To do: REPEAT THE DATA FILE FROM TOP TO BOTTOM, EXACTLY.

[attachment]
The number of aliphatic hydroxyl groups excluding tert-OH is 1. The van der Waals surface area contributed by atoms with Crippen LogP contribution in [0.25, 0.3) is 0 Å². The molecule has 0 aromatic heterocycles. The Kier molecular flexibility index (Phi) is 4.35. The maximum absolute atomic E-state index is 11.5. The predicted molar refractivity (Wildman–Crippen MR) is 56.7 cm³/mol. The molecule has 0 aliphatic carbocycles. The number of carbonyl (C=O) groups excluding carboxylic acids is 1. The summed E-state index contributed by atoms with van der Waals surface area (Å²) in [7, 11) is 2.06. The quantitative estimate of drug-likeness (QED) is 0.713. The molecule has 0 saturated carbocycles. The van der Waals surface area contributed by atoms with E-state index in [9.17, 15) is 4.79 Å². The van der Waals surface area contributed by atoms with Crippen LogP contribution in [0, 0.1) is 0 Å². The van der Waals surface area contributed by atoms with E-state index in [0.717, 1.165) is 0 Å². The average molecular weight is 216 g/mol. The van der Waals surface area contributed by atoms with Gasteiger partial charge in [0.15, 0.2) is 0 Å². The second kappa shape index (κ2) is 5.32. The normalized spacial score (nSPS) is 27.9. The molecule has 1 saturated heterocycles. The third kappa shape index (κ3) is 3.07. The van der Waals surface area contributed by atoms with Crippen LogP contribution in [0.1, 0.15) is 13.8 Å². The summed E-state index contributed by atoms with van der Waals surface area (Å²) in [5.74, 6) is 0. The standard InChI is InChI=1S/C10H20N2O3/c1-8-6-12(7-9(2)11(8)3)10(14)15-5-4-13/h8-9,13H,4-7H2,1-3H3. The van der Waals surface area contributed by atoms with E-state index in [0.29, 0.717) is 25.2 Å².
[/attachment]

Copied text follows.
The number of aliphatic hydroxyl groups excluding tert-OH is 1. The van der Waals surface area contributed by atoms with Crippen LogP contribution in [0.25, 0.3) is 0 Å². The molecule has 0 aromatic heterocycles. The Kier molecular flexibility index (Phi) is 4.35. The maximum absolute atomic E-state index is 11.5. The predicted molar refractivity (Wildman–Crippen MR) is 56.7 cm³/mol. The molecule has 0 aliphatic carbocycles. The number of carbonyl (C=O) groups excluding carboxylic acids is 1. The summed E-state index contributed by atoms with van der Waals surface area (Å²) in [7, 11) is 2.06. The quantitative estimate of drug-likeness (QED) is 0.713. The molecule has 0 saturated carbocycles. The van der Waals surface area contributed by atoms with E-state index in [9.17, 15) is 4.79 Å². The van der Waals surface area contributed by atoms with Crippen LogP contribution in [0, 0.1) is 0 Å². The van der Waals surface area contributed by atoms with E-state index in [0.717, 1.165) is 0 Å². The average molecular weight is 216 g/mol. The van der Waals surface area contributed by atoms with Gasteiger partial charge in [0.15, 0.2) is 0 Å². The second kappa shape index (κ2) is 5.32. The normalized spacial score (nSPS) is 27.9. The molecule has 1 saturated heterocycles. The third kappa shape index (κ3) is 3.07. The van der Waals surface area contributed by atoms with Crippen LogP contribution in [0.1, 0.15) is 13.8 Å². The summed E-state index contributed by atoms with van der Waals surface area (Å²) in [5.74, 6) is 0. The standard InChI is InChI=1S/C10H20N2O3/c1-8-6-12(7-9(2)11(8)3)10(14)15-5-4-13/h8-9,13H,4-7H2,1-3H3. The van der Waals surface area contributed by atoms with E-state index in [0.29, 0.717) is 25.2 Å².